Obasanjo reveal causes of Boko Haram insurgency in Nigeria


CITIZENS COMPASS – FORMER President Olusegun Obasanjo  on Friday said in the early days of Boko Haram insurgency in the North-East, he was told by the founders of the terrorist group that poverty and unemployment drove them into the crime.

He however warned that the country’s over 20 million out-of-school children were a breeding ground for more ‘Boko Haram members of the future’ if not urgently tackled.

He stated these at the launch of a book titled, ‘Pillars of Statecraft: Nation-building in a changing world’ authored by his daughter, Dr Kofo Obasanjo-Blackshire, at an event in Lagos.

Responding to a question by a member of the audience on why government had become more political than people-centered in recent times, he said part of the country’s major problems was looking for scapegoats for its problems.

He stated further, “During the early days of Boko Haram, when the man who started the movement was said to have been killed, I said I wanted to meet with the members of the group to talk to them and know what they wanted.

“I met with their representatives and found out that they needed nothing but a better life for themselves. Can we blame them for wanting a better life for themselves?

“They said they believed in Sharia Law. I told them that Sharia was not a problem in Nigeria. It is part of our constitution.”

According to the former president, some of the members of the insurgent group told him that they went to school but had no jobs.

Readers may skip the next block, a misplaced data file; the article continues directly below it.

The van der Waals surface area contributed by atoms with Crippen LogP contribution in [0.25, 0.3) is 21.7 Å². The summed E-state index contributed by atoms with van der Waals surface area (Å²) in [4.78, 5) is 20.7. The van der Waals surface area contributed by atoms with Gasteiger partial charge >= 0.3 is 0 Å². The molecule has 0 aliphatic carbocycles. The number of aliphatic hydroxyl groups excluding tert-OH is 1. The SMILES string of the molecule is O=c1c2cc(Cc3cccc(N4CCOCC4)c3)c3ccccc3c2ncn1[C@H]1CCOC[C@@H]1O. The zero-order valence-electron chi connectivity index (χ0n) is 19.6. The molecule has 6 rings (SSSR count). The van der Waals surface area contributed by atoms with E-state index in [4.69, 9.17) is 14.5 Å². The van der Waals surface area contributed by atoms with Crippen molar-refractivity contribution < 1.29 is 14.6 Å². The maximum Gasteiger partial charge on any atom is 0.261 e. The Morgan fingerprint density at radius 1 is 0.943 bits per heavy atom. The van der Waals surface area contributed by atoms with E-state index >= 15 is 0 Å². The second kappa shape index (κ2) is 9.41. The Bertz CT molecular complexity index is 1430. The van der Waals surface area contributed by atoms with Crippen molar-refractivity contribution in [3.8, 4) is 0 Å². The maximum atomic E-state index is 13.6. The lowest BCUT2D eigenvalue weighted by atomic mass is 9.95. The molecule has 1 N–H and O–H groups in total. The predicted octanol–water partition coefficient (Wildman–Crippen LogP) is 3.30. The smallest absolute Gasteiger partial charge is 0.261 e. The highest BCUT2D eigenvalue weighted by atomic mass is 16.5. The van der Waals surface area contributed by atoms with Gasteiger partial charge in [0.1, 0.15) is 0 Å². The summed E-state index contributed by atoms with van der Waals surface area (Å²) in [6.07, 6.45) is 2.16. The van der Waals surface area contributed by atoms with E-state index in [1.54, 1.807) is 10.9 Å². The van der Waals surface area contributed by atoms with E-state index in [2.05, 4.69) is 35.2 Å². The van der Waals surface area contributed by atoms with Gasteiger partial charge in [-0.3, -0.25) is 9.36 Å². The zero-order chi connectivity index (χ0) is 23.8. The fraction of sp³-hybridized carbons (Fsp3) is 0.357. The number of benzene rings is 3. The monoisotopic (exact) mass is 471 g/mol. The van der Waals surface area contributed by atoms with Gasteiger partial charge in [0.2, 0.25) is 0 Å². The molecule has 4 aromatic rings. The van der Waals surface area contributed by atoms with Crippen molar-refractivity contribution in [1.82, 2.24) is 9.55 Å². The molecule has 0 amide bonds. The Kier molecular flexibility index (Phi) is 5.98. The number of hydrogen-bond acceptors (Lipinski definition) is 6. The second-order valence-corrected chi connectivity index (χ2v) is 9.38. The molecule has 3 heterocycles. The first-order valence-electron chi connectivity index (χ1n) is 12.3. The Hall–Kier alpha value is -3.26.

He added, “Do we blame them if after four years, they have no jobs? Are they not entitled to a livelihood? This boils down to one of the P’s of nation-building – politics – which talks about governance and leadership.

“If that (leadership) is not properly taken care of, every other thing will go haywire,” he said.

He also added that Nigerians must learn to face their own problems squarely rather than blaming others for it.

He said, “We must ask, ‘What do we do with our people? How do we raise and value them? How do we value them?’

“We have over 20 million out-of-school children. Google how many countries in the world have less than 20m. That doesn’t worry us? Are you thinking there will be no Boko Haram tomorrow?

“Those are the foundations of your Boko Haram tomorrow. That should be our concern. We should not say it is externally induced. Is poverty also externally induced? Poverty is the conscious, unconscious choice of our leaders. If we say no;  If we say yes; it would be yes.”

During the panel session, which Obasanjo was a part of, the elder statesman highlighted what he termed ‘The Five P’s of Nation-Building”, which, according to him, are population, prosperity, protection, politics and partnerships.

Addressing the sixth P – prayer and pleasing God – which was introduced by Kofo, and to whether Nigeria fell into a failed, failing, or weak state, he said, “I take the condition of our states now as work-in-progress. We cannot do anything until we have finished the work of statehood.

Speaking of an episode he had with a former World Bank President when he was Nigeria’s Military Head of State, Obasanjo said the West knew Nigeria’s weaknesses and that when leaders show them the weakness, they exploit it.

He added, “There is a level of fragility in every state. No state is perfect, even America. I used to joke with my American friends that God gave them Trump to show that they are humans as well, and we are, more or less, the same.”

He added that for Nigeria’s democracy to work, the country must learn to manage its diversity, adding that all other forms of government – autocracy, plutocracy, gerontocracy, etcetera – do not really work for a long time.

Kofo, in her remark, noted that she had embarked on the course based on the advice of her father during a trip in 2017 after expressing a desire to serve others.

She stated, “As a young adult, I was incensed at the injustice and persistent corruption I observed in Nigeria. The disparity between the nation’s resources and the living standards of the average Nigerian brought me to my feet in outrage and frustration during conversations,” she said.




Related Articles

Back to top button